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NOAA satellite image of the ozone hole in Antartic taken Sept. 17, 2001.September 18, 2001 — Early data show that the ozone hole that develops each year over Antarctica has reached about the same magnitude as those of the past several years, according to scientists from NOAA and NASA. (Click NOAA satellite image for latest view of the ozone hole in Antarctic taken Sept. 17, 2001.)

Last year, the geographic area covered by the ozone hole was one of the largest on record. By early October, additional data will provide a more complete picture of the extent and intensity of this year's ozone hole in Antarctica.

The primary cause of the ozone hole, which has occurred each year over Antarctica since the early- to mid-1980s, is the chemical reactions that release chlorine and bromine into the atmosphere. The source of these chemicals is human-produced chlorofluorocarbons (CFCs) and bromine containing compounds used in a variety of industrial and commercial applications.

"While chlorine has started to decline in the atmosphere, very high concentrations still remain at the altitude of the ozone layer." NOAA researcher Sam Oltmans. The amounts are more than sufficient to cause the ozone hole we observe each year."

These chemicals—in combination with very cold temperatures that form high- altitude clouds during the polar night, and a confined circumpolar wind system—produce potent conditions for ozone destruction. These ozone-destroying chemicals are no longer increasing because of the regulations put in place by the Montreal Protocol. However, they break down very slowly in the earth's atmosphere, and a recurring annual ozone hole will be present for several more decades. Year-to-year fluctuations in the area of the ozone hole can be expected due to variations in upper atmospheric weather patterns.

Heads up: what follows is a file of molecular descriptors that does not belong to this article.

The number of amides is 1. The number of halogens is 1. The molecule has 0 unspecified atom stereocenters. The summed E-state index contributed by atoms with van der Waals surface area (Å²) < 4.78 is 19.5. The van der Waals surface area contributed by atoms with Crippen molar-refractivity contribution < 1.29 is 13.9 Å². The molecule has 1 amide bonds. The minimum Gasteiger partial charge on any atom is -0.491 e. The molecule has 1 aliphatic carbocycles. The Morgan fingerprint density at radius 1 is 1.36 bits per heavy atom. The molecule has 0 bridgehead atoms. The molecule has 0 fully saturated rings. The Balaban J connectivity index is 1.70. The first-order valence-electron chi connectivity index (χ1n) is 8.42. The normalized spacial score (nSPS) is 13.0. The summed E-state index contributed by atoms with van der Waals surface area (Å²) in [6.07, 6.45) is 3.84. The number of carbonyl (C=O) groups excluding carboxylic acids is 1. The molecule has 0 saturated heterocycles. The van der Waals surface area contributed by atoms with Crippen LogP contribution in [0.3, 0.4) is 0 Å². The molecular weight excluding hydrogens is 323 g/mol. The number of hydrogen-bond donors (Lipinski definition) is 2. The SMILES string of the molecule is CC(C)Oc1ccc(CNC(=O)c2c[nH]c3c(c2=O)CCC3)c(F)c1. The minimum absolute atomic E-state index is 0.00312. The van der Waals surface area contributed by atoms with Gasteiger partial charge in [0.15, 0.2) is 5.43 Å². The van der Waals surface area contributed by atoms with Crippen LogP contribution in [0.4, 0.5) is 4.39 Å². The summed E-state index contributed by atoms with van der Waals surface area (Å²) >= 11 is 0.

NASA and NOAA use satellites to measure the extent and depth of the ozone hole. NASA's Total Ozone Mapping Spectrometer (TOMS), currently aboard the Earth Probe satellite, and NOAA's Solar Backscattering Ultra-Violet (SBUV/2) instrument aboard the Polar-orbiting Operational Environmental Satellites, have been measuring Antarctic ozone levels for more than 20 years. NOAA also monitors the ozone hole at the South Pole using instrumented balloons that take vertical profiles of the atmosphere and measure the amount of total ozone present.

The ozone hole is defined as area of the region with total ozone below 220 Dobson units. A Dobson unit describes the thickness of the ozone layer in a column directly above the location being measured.

"This year preliminary satellite data show that as of early September, the ozone hole area was in excess of 20 million square kilometers (8 million square miles), about twice the size of the contiguous United States," said Lawrence Flynn, a research scientist with NOAA's National Environmental Satellite, Data, and Information Service.

The hole's size is similar to last year at this time and about 50 percent larger than the 10-year (1991-2000) average for early September. With very cold temperatures over Antarctica and with the circumpolar wind currents (the polar vortex) in a stable pattern, a large ozone hole, similar to the past several years has already developed.

The global ozone layer has also suffered from depletion because of an increase in stratospheric chlorine and bromine but not to the degree that is observed each spring in Antarctica. Ozone forms a layer that surrounds and protects the earth from the harmful effects of the sun's ultraviolet radiation. Excessive amounts of UV radiation can damage important plant and animal life on earth and in the oceans, as well as contribute to increases in skin cancer and cataracts in humans.

Relevant Web Sites
NOAA's Stratospheric Ozone

NOAA's National Environmental Satellite, Data, and Information Service

NASA's Total Ozone Mapping Spectrometer (TOMS)

Media Contacts:
Barbara McGehan, NOAA Research, (303) 497-6288 or Patricia Viets, NOAA Satellite Service, (301) 457-5005